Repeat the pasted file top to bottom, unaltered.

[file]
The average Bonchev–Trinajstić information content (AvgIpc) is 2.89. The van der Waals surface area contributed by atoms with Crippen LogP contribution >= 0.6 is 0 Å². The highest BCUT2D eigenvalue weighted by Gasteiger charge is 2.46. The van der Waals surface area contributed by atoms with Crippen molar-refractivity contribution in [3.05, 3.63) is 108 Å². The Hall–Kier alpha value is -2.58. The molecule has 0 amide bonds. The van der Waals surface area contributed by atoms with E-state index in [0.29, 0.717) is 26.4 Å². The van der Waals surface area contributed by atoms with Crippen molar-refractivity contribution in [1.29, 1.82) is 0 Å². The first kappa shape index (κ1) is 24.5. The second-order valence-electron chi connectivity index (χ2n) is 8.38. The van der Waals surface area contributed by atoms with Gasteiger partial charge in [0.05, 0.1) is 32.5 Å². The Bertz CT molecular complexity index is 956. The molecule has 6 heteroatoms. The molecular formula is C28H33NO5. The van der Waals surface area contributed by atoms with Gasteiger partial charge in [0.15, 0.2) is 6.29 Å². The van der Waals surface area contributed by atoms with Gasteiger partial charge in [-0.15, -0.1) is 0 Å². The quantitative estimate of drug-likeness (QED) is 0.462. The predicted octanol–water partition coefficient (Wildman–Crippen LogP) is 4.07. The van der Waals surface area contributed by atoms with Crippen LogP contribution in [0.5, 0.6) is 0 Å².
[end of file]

The average Bonchev–Trinajstić information content (AvgIpc) is 2.89. The van der Waals surface area contributed by atoms with Crippen LogP contribution >= 0.6 is 0 Å². The highest BCUT2D eigenvalue weighted by Gasteiger charge is 2.46. The van der Waals surface area contributed by atoms with Crippen molar-refractivity contribution in [3.05, 3.63) is 108 Å². The Hall–Kier alpha value is -2.58. The molecule has 0 amide bonds. The van der Waals surface area contributed by atoms with E-state index in [0.29, 0.717) is 26.4 Å². The van der Waals surface area contributed by atoms with Crippen molar-refractivity contribution in [1.29, 1.82) is 0 Å². The first kappa shape index (κ1) is 24.5. The second-order valence-electron chi connectivity index (χ2n) is 8.38. The van der Waals surface area contributed by atoms with Gasteiger partial charge in [0.05, 0.1) is 32.5 Å². The Bertz CT molecular complexity index is 956. The molecule has 6 heteroatoms. The molecular formula is C28H33NO5. The van der Waals surface area contributed by atoms with Gasteiger partial charge in [0.15, 0.2) is 6.29 Å². The van der Waals surface area contributed by atoms with Gasteiger partial charge in [-0.15, -0.1) is 0 Å². The quantitative estimate of drug-likeness (QED) is 0.462. The predicted octanol–water partition coefficient (Wildman–Crippen LogP) is 4.07. The van der Waals surface area contributed by atoms with Crippen LogP contribution in [0.5, 0.6) is 0 Å².